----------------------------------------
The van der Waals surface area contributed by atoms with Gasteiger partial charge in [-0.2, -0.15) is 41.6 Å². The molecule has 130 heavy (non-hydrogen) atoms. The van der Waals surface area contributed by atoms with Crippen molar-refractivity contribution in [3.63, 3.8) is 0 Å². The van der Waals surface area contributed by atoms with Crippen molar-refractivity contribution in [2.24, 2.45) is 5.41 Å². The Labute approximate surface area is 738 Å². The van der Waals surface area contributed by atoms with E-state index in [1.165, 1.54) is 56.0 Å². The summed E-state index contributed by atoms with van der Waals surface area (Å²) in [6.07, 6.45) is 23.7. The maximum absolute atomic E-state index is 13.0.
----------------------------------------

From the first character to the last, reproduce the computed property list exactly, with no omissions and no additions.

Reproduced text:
The van der Waals surface area contributed by atoms with Gasteiger partial charge in [-0.2, -0.15) is 41.6 Å². The molecule has 130 heavy (non-hydrogen) atoms. The van der Waals surface area contributed by atoms with Crippen molar-refractivity contribution in [3.63, 3.8) is 0 Å². The van der Waals surface area contributed by atoms with Crippen molar-refractivity contribution in [2.24, 2.45) is 5.41 Å². The Labute approximate surface area is 738 Å². The van der Waals surface area contributed by atoms with E-state index in [1.165, 1.54) is 56.0 Å². The summed E-state index contributed by atoms with van der Waals surface area (Å²) in [6.07, 6.45) is 23.7. The maximum absolute atomic E-state index is 13.0.